2.2. The Caputo Fractional Difference

Considering the definition of Caputo derivative, we may use the following difference scheme involved in [, (21)]. By the method of implicit difference which is more harmonic with the so-called Caputo derivative we use here, we can get the initial values.

When $0<\alpha \le 1/2$ , we have the following system

$\left\{\begin{array}{l}{\tau }^{-2\alpha }\underset{j=0}{\overset{n-1}{\sum }}{\left(-1\right)}^{j}\left(\begin{array}{c}2\alpha -1\\ j\end{array}\right)\left({U}_{i}^{n-j}-{U}_{i}^{n-j-1}\right)\hfill \\ +2\lambda {\tau }^{-\alpha }\underset{j=0}{\overset{n-1}{\sum }}{\left(-1\right)}^{j}\left(\begin{array}{c}\alpha -1\\ j\end{array}\right)\left({U}_{i}^{n-j}-{U}_{i}^{n-j-1}\right)\hfill \\ =\frac{{c}^{2}}{{h}^{2}}\left({U}_{i+1}^{n}-2{U}_{i}^{n}+{U}_{i-1}^{n}\right),1\le i\le M-1,0\le n\le N-1,\hfill \\ {U}_{i}^{0}={\delta }_{i},1\le i\le M-1,\hfill \\ {U}_{0}^{n}=0,{U}_{M}^{n}=0,0\le n\le N,\hfill \end{array}$ (2.6)

and arrange the system above,

$\left\{\begin{array}{l}-\frac{{c}^{2}}{{h}^{2}}{U}_{i+1}^{n}+2\frac{{c}^{2}}{{h}^{2}}{U}_{i}^{n}+\underset{j=0}{\overset{n-1}{\sum }}{\left(-1\right)}^{j}\left[{\tau }^{-2\alpha }\left(\begin{array}{c}2\alpha -1\\ j\end{array}\right)+2\lambda {\tau }^{-\alpha }\left(\begin{array}{c}\alpha -1\\ j\end{array}\right)\right]{U}_{i}^{n-j}\hfill \\ -\underset{j=0}{\overset{n-1}{\sum }}{\left(-1\right)}^{j}\left[{\tau }^{-2\alpha }\left(\begin{array}{c}2\alpha -1\\ j\end{array}\right)+2\lambda {\tau }^{-\alpha }\left(\begin{array}{c}\alpha -1\\ j\end{array}\right)\right]{U}_{i}^{n-j-1}-\frac{{c}^{2}}{{h}^{2}}{U}_{i-1}^{n}\hfill \\ =0,1\le i\le M-1,0\le n\le N-1,\hfill \\ {U}_{i}^{0}={\delta }_{i},1\le i\le M-1,\hfill \\ {U}_{0}^{n}=0,{U}_{M}^{n}=0,0\le n\le N.\hfill \end{array}$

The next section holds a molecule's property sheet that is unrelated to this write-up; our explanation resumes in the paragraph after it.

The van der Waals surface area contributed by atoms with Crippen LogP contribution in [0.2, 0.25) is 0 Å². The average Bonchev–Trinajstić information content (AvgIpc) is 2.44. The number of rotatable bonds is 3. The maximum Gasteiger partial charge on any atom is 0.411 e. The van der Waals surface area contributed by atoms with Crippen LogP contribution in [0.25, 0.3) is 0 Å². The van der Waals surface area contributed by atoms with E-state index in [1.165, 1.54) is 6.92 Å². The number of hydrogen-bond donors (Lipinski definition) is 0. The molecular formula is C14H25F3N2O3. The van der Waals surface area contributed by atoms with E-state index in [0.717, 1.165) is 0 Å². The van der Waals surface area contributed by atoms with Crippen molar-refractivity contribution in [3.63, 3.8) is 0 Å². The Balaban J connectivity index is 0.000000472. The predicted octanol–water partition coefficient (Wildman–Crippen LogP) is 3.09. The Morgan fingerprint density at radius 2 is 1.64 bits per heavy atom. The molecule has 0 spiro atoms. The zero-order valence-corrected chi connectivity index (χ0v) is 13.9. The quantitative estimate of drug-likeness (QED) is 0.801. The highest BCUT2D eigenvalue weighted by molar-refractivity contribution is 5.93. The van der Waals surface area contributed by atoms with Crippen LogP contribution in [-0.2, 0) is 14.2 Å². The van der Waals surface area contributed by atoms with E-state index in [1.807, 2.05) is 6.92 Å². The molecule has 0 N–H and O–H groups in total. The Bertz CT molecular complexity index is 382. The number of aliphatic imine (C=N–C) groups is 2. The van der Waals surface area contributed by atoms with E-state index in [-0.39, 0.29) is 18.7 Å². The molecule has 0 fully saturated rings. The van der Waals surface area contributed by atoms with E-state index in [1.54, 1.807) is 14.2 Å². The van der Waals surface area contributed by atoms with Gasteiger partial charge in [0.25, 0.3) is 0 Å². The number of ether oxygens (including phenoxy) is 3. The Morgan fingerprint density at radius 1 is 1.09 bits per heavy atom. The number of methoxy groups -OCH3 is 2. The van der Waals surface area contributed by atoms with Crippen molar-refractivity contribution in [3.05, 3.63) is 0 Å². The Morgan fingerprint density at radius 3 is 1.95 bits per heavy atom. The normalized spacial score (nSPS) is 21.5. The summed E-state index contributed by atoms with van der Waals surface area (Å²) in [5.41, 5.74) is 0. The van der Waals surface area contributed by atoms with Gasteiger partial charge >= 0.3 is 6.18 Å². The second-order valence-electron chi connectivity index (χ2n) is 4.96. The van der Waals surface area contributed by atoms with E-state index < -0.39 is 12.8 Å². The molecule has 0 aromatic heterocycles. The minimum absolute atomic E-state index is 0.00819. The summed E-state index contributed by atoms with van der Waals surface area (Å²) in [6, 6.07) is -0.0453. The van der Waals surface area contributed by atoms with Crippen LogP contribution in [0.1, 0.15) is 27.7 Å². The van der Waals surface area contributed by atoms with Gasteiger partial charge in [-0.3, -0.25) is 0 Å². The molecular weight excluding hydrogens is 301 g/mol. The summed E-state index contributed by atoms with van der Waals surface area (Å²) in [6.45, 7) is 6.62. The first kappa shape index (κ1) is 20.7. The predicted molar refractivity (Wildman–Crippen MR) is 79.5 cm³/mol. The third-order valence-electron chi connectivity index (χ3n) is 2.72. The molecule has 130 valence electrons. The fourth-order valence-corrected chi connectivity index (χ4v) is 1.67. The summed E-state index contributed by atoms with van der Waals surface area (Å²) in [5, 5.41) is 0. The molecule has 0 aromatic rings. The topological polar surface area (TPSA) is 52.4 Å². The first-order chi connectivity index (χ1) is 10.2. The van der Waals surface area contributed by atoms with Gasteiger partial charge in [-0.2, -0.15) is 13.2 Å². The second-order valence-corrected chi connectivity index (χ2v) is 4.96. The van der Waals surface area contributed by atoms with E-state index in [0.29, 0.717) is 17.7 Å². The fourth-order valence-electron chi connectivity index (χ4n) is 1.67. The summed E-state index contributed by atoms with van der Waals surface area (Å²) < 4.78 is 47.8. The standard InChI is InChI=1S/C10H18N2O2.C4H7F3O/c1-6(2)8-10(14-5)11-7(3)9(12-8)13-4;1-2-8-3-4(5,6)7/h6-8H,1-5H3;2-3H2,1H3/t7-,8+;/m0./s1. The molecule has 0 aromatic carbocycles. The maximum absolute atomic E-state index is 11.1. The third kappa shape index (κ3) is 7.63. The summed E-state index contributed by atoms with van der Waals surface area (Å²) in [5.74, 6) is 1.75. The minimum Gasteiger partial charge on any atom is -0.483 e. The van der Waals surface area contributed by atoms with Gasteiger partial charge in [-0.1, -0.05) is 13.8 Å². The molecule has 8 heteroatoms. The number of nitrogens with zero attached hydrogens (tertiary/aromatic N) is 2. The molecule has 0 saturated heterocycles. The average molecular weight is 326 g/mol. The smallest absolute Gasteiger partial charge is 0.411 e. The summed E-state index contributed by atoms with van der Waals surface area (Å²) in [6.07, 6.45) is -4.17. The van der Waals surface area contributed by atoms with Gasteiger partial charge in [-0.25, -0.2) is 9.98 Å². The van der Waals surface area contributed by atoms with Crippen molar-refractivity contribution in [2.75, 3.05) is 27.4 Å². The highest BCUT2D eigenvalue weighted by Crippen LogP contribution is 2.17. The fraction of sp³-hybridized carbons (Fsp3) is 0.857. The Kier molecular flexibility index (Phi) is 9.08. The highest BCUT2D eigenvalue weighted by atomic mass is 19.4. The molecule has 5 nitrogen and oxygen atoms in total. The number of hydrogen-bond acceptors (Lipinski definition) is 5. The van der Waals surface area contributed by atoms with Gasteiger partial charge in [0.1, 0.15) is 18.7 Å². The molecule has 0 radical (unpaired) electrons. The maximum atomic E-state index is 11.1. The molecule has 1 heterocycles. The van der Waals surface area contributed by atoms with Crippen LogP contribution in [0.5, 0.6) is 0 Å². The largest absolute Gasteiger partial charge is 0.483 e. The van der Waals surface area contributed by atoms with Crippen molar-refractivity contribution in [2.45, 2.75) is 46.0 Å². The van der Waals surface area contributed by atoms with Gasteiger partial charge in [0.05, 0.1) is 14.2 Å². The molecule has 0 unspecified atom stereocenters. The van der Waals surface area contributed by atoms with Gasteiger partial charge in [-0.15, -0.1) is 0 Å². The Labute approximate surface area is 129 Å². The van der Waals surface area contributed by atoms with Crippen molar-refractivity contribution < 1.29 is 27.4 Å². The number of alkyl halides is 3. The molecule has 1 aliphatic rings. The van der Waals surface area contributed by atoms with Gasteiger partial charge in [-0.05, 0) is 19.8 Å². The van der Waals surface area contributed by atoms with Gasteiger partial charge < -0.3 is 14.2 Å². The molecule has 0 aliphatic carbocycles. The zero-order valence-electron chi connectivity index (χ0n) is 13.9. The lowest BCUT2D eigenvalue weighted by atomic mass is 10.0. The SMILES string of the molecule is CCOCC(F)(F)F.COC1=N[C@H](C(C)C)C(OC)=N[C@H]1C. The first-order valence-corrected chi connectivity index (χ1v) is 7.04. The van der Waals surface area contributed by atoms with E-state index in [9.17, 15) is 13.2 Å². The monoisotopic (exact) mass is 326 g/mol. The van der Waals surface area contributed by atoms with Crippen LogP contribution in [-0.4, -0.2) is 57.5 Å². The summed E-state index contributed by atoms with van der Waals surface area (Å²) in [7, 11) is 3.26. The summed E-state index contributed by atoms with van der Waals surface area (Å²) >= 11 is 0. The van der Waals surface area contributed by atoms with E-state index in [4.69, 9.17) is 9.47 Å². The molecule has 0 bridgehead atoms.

Writing the system above in matrix form, we know

$A{U}_{i+1}+{B}^{″}{U}_{i}+A{U}_{i-1}={{\phi }^{″}}_{i},$

where ${{\phi }^{″}}_{i}={\left[{\delta }_{i},0,\cdots ,0\right]}^{T}$ , and ${{B}^{″}}_{\left(N+1\right)×\left(N+1\right)}$ are the matrices of the following form,

${B}^{″}=\left[\begin{array}{ccccc}1& & & & \\ -{{p}^{\prime }}_{0}& {\tau }^{-2\alpha }+2\lambda {\tau }^{-\alpha }+\frac{2{c}^{2}}{{h}^{2}}& & & \\ -{{p}^{\prime }}_{1}& {{p}^{\prime }}_{1}-{{p}^{\prime }}_{0}& {\tau }^{-2\alpha }+2\lambda {\tau }^{-\alpha }+\frac{2{c}^{2}}{{h}^{2}}& & \\ ⋮& ⋮& & \ddots & \\ -{{p}^{\prime }}_{N-1}& {{p}^{\prime }}_{N-1}-{{p}^{\prime }}_{N-2}& \cdots & {{p}^{\prime }}_{1}-{{p}^{\prime }}_{0}& {\tau }^{-2\alpha }+2\lambda {\tau }^{-\alpha }+\frac{2{c}^{2}}{{h}^{2}}\end{array}\right]$

where ${{p}^{\prime }}_{n}={\left(-1\right)}^{n}\left[{\tau }^{-2\alpha }\left(\begin{array}{c}2\alpha -1\\ n\end{array}\right)+2\lambda {\tau }^{-\alpha }\left(\begin{array}{c}\alpha -1\\ n\end{array}\right)\right],1\le n\le N-1$ .

When $1/2<\alpha \le 1$ , we have the following system

$\left\{\begin{array}{l}{\tau }^{-2\alpha }\underset{j=0}{\overset{n-1}{\sum }}{\left(-1\right)}^{j}\left(\begin{array}{c}2\alpha -2\\ j\end{array}\right)\left({U}_{i}^{n-j}-2{U}_{i}^{n-j-1}+{U}_{i}^{n-j-2}\right)\hfill \\ +2\lambda {\tau }^{-\alpha }\underset{j=0}{\overset{n-1}{\sum }}{\left(-1\right)}^{j}\left(\begin{array}{c}\alpha -1\\ j\end{array}\right)\left({U}_{i}^{n-j}-{U}_{i}^{n-j-1}\right)\hfill \\ =\frac{{c}^{2}}{{h}^{2}}\left({U}_{i+1}^{n}-2{U}_{i}^{n}+{U}_{i-1}^{n}\right),1\le i\le M-1,0\le n\le N-1,\hfill \\ {U}_{i}^{0}={\delta }_{i},{U}_{i}^{-1}={\delta }_{i},1\le i\le M-1,\hfill \\ {U}_{0}^{n}=0,{U}_{M}^{n}=0,0\le n\le N,\hfill \end{array}$ (2.7)

Remark 2.2. We give the supplemental initial values ${U}_{i}^{-1}={\delta }_{i},1\le i\le M-1$ without any conflict.

Arranging the system above, we have